September 20, 2020

Former Ameriprise adviser from Plymouth admits to swindling $1 million from clients


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Ameriprise-adviser-Susan-WalkerBy Randy Furst Star Tribune

The ex-Ameriprise employee spent her clients’ money on clothing, vacations, tuition.

The money siphoned from elderly clients paid for some eclectic purchases.

It was spent at Victoria’s Secret, on Caribbean cruises, salon visits and donations to a local Catholic Church, according to state Commerce Department documents and the U.S. attorney’s office.

This week Susan Elizabeth Walker, 50, of Plymouth pleaded guilty in U.S. District Court in Minneapolis to abusing her position as a registered securities agent and financial adviser to steal nearly $1 million from at least 24 victims. The charges included one count of mail fraud and one count of tax evasion.

She was employed by ., which has reimbursed the victims, according to documents.

Walker could face up to 25 years in prison, according to federal statutes. Advisory sentencing guidelines range from 6½ to 8 years. No sentencing date has been set.

U.S. Attorney Andy Luger praised his staff for its aggressive prosecution. Earlier this year, Commerce Commissioner Mike Rothman said the fraud was “unconscionable” and that clients had been cheated of their life savings.

Fred Bruno, Walker’s attorney, said he will seek a shorter sentence. “She accepted responsibility for the diversion of the funds,” said Bruno. “She is very apologetic about what happened.”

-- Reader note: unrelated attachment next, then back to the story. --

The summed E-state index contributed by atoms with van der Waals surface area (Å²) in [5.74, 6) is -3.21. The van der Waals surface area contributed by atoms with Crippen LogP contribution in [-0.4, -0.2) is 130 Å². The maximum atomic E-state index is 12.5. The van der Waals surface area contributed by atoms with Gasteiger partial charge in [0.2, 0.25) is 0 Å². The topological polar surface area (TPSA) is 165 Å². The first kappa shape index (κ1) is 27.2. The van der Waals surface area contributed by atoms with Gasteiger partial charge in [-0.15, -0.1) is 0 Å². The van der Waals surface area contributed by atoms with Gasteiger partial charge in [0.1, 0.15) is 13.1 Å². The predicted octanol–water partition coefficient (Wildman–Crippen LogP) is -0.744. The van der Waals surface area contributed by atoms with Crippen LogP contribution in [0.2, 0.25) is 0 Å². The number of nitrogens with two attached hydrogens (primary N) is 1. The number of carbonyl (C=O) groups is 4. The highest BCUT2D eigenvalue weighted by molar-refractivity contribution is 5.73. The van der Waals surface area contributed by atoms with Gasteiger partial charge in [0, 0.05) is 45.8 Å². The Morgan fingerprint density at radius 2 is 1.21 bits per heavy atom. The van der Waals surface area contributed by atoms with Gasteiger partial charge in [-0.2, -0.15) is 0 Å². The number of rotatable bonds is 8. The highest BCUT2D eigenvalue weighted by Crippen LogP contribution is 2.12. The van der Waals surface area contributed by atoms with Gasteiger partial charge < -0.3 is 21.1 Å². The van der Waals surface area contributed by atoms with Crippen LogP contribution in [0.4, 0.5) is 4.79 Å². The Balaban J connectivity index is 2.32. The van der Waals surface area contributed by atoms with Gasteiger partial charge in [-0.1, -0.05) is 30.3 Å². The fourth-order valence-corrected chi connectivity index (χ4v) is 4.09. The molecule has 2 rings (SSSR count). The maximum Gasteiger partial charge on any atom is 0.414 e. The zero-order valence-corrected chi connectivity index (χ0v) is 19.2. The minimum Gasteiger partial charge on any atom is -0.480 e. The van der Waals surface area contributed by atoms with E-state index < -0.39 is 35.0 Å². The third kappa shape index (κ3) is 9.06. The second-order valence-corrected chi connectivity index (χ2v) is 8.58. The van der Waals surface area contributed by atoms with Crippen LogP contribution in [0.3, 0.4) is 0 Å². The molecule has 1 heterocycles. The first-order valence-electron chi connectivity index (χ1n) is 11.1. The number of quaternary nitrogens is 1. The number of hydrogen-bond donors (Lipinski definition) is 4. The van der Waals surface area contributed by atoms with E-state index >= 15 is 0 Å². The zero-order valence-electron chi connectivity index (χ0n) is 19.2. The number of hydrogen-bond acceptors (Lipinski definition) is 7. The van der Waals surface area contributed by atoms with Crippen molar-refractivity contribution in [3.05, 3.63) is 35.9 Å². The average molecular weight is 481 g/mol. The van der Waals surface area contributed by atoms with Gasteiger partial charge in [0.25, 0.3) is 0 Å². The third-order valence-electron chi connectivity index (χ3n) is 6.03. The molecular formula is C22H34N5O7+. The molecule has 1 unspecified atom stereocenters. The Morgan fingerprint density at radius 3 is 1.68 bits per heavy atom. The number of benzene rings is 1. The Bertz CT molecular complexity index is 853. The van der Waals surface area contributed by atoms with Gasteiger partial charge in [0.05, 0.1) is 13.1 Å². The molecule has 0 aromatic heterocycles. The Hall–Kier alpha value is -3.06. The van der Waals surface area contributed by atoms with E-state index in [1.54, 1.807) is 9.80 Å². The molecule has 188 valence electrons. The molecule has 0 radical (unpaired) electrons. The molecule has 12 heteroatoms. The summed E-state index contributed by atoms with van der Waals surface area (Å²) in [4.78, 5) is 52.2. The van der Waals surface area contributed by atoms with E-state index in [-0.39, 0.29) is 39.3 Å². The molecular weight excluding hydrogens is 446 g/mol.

The Commerce Department investigation, made public last March, stated that Walker worked with her , Barbara Stark, “in a willful pattern of stealing the retirement accounts of their victims to fund a lavish lifestyle that included multiple vacations, payments for a Lexus, private school tuition and rent.”

Stark, 73, was not indicted. Asked why not, Ben Petok, a spokesman in the office, said only, “We bring charges when the evidence demonstrates that a particular crime has been committed by a particular defendant.”

Carolyn Agin Schmidt, Stark’s attorney, said her client received a letter from the U.S. attorney’s office that she was under investigation but Schmidt said she did not know its status.

Ameriprise dismissed the two women in 2013, said John Brine, the company’s vice president for public relations, and “we remediated clients for their losses.” He said the company was “not a subject of the criminal legal proceeding.”

The U.S. attorney’s office said Walker opened investment brokerage accounts in her own name and in the names of several clients without their knowledge, and used them to conceal money stolen from other clients. Under the scheme, money was withdrawn from clients’ retirement accounts, deposited in those brokerage accounts, then taken for Walker’s use.

Among the payouts were $401 to the Plymouth Soccer Association, $7,000 in tuition payments to Benilde-St. Margaret’s, $342 to the YMCA, $2,000 to Holy Name of Medina Catholic Church, $4,000 to “Marriott Vacation,” $855 to the Target store in Champlin, $930 for airfare and $1,000 to .

There were debit card expenses to Victoria Secret for $134, Ralph Lauren for $176 and a “Travelocity Vacation Package” for $4,762. There were thousands of dollars of ATM withdrawals in the Twin Cities, Las Vegas and Miami.

The expenses also covered some $700 to the CFP Board of Standards, for certified financial planner certification.

The Commerce Department brought charges against both Stark and Walker, but “there has not been a final determination yet,” said Anne O’Connor, assistant commissioner for consumer and external affairs.

The plea agreement that Walker signed on Wednesday stated that she and her mother were affiliated with Ameriprise Financial Inc. from 2008 through about March 2013.

Illegally derived funds of more than $400,000 were not reported to the Internal Revenue Service, the plea said, and the government will present evidence at her sentencing that the total amount of unreported income will be about $980,000, resulting in a tax loss to the IRS of about $325,000.

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